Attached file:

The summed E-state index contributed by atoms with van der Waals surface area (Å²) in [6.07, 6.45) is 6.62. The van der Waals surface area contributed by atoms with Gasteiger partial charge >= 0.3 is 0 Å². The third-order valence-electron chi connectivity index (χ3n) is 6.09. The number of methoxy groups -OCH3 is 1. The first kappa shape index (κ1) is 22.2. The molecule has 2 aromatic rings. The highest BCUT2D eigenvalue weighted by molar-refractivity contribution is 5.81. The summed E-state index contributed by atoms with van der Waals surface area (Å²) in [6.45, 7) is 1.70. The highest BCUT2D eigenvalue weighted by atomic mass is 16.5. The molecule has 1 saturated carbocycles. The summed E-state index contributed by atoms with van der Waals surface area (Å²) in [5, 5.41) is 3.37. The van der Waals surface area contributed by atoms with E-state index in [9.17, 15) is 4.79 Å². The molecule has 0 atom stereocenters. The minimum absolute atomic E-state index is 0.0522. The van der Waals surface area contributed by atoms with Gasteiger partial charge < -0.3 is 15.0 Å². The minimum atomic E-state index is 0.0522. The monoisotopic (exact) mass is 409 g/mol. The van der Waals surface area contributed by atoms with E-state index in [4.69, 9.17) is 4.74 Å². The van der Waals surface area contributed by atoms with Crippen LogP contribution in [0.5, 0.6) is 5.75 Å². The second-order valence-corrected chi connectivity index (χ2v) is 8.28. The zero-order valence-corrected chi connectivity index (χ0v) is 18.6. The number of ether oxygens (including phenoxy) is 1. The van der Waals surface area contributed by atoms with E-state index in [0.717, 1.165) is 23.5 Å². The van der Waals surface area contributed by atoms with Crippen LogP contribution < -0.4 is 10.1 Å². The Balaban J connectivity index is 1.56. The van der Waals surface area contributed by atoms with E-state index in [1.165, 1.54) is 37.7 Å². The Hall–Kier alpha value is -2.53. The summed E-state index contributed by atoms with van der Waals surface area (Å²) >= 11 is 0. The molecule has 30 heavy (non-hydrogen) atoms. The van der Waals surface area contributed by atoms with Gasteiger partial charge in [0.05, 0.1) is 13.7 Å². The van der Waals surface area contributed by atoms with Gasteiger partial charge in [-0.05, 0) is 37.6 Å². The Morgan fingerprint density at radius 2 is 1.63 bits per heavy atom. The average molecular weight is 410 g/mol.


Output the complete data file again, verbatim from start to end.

The summed E-state index contributed by atoms with van der Waals surface area (Å²) in [6.07, 6.45) is 6.62. The van der Waals surface area contributed by atoms with Gasteiger partial charge >= 0.3 is 0 Å². The third-order valence-electron chi connectivity index (χ3n) is 6.09. The number of methoxy groups -OCH3 is 1. The first kappa shape index (κ1) is 22.2. The molecule has 2 aromatic rings. The highest BCUT2D eigenvalue weighted by molar-refractivity contribution is 5.81. The summed E-state index contributed by atoms with van der Waals surface area (Å²) in [6.45, 7) is 1.70. The highest BCUT2D eigenvalue weighted by atomic mass is 16.5. The molecule has 1 saturated carbocycles. The summed E-state index contributed by atoms with van der Waals surface area (Å²) in [5, 5.41) is 3.37. The van der Waals surface area contributed by atoms with E-state index in [9.17, 15) is 4.79 Å². The molecule has 0 atom stereocenters. The minimum absolute atomic E-state index is 0.0522. The van der Waals surface area contributed by atoms with Gasteiger partial charge < -0.3 is 15.0 Å². The minimum atomic E-state index is 0.0522. The monoisotopic (exact) mass is 409 g/mol. The van der Waals surface area contributed by atoms with E-state index in [4.69, 9.17) is 4.74 Å². The van der Waals surface area contributed by atoms with Crippen LogP contribution in [0.5, 0.6) is 5.75 Å². The second-order valence-corrected chi connectivity index (χ2v) is 8.28. The zero-order valence-corrected chi connectivity index (χ0v) is 18.6. The number of ether oxygens (including phenoxy) is 1. The van der Waals surface area contributed by atoms with E-state index in [0.717, 1.165) is 23.5 Å². The van der Waals surface area contributed by atoms with Crippen LogP contribution < -0.4 is 10.1 Å². The Balaban J connectivity index is 1.56. The van der Waals surface area contributed by atoms with E-state index in [1.165, 1.54) is 37.7 Å². The Hall–Kier alpha value is -2.53. The summed E-state index contributed by atoms with van der Waals surface area (Å²) >= 11 is 0. The molecule has 30 heavy (non-hydrogen) atoms. The van der Waals surface area contributed by atoms with Gasteiger partial charge in [0.05, 0.1) is 13.7 Å². The van der Waals surface area contributed by atoms with Gasteiger partial charge in [-0.05, 0) is 37.6 Å². The Morgan fingerprint density at radius 2 is 1.63 bits per heavy atom. The average molecular weight is 410 g/mol.